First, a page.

In 1964, while working with Prof. James Bjorken, Professor Glashow was the first to predict the existence of a fourth quark, which he originally named the “charmed quark”. Through this he demonstrated that the quark pairs would largely cancel out flavor changing neutral currents as well as eliminating a technical disaster for any quantum field theory with unequal numbers of quarks and leptons – an irregularity. Along with Prof. Howard Georgi in 1973 Professor Glashow devised the first grand unified theory, and this work has become the groundwork for all future unifying work.
Professor Glashow’s research has been instrumental in our understanding of how our universe came into being. In the years since winning the Nobel Prize he has helped to further develop the Grand Unified Theory of all particles and all forces. Its predictions led to the construction of massive underground detectors, the refinement of the unification models, the first observation of neutrinos from a supernova and the recent discovery that neutrinos have mass. This has fueled an ongoing search for rare events and exotic effects that may shed further light on the evolution of the early universe.
Professor Glashow has done seminal research in the fields of elementary particle physics and cosmology, and his work led to the prediction of neutral currents, charmed particles and intermediate vector bosons, all of which were subsequently discovered by experiments. He played a key role in unifying the weak and electromagnetic forces and in creating today’s successful “standard model of particle physics”. He is the author of some 300 research papers and of books such as Interactions (with Ben Bova, 1988), The Charm of Physics (1990) and From Alchemy to Quarks (1993).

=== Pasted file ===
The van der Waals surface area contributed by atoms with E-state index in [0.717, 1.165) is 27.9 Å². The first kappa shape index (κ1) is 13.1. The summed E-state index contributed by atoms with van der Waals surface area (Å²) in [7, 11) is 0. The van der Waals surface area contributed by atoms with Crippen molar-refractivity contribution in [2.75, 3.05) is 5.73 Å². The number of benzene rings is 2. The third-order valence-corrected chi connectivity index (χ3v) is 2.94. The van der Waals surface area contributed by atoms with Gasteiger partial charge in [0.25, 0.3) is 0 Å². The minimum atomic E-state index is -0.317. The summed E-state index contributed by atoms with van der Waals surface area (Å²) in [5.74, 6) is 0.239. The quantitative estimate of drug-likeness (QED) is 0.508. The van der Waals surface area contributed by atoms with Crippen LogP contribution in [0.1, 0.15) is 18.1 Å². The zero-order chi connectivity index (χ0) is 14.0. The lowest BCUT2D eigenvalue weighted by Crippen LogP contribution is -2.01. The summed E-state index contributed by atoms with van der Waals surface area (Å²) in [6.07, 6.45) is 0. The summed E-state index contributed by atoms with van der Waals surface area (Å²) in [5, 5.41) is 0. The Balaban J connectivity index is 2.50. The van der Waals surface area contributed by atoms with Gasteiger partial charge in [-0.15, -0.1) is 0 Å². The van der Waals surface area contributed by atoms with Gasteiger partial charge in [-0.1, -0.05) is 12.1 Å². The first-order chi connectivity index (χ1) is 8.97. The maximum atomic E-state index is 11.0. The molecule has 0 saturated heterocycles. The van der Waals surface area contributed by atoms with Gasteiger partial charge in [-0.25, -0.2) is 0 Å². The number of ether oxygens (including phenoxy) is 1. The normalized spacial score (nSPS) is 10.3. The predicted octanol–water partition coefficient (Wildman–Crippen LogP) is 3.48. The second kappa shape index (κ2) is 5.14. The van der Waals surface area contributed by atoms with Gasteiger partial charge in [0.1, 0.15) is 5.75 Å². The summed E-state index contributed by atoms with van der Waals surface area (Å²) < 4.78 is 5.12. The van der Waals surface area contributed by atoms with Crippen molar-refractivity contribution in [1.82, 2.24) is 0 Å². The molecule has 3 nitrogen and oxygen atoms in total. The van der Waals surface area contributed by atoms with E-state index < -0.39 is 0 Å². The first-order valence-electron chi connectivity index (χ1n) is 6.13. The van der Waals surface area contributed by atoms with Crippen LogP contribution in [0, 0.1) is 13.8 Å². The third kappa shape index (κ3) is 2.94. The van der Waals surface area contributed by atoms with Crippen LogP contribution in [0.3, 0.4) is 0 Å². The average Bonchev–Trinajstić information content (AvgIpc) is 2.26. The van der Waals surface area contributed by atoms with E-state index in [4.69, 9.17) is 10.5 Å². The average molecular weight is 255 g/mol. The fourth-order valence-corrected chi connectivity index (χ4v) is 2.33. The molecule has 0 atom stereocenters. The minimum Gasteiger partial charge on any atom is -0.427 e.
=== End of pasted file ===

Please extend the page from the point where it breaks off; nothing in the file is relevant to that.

Born in Manhattan, Sheldon Glashow knew from an early age that he would become a scientist. When he was 10 years old, he became interested in the laws of falling bodies, and at the age of 15 he helped his father equip a basement chemistry lab. Educated at Cornell University (A.B. 1954) and having completed his graduate studies at Harvard University (M.A. 1955, PhD 1959 under Nobel Laureate physicist Prof. Julian Schwinger), Sheldon Glashow won a National Science Foundation (NSF) postdoctoral fellowship and planned to work at the Lebedev Institute in Moscow with the physicist Prof. Igor Tamm, who enthusiastically supported his proposal. However, he spent the tenure of his fellowship at the Niels Bohr Institute in Copenhagen, with some time at the European Organization for Nuclear Research (CERN), waiting for a Russian visa that never came. Perhaps all was for the best, because in these years he discovered the SU(2) x U(1) structure of the electroweak theory.
Sheldon Glashow became an assistant professor at Stanford University and then spent several years on the faculty of the University of California at Berkeley. In 1966 he returned to Harvard University as the Eugene Higgins Professor of Physics. He remained at Harvard, except for stays at CERN, the Massachusetts Institute of Technology (MIT) and the University of Marseilles.
In 2002 Professor Glashow became the Arthur Metcalf Professor of Mathematics and the Sciences at Boston University while remaining the Higgins Professor of Physics (Emeritus) at Harvard University. He has served the Science Policy Committee of CERN since 1979, and in 2005 he became a Member of the Advisory Board of the International Peace Foundation. He was awarded the European Physical Society Prize for Particle Physics in 2011.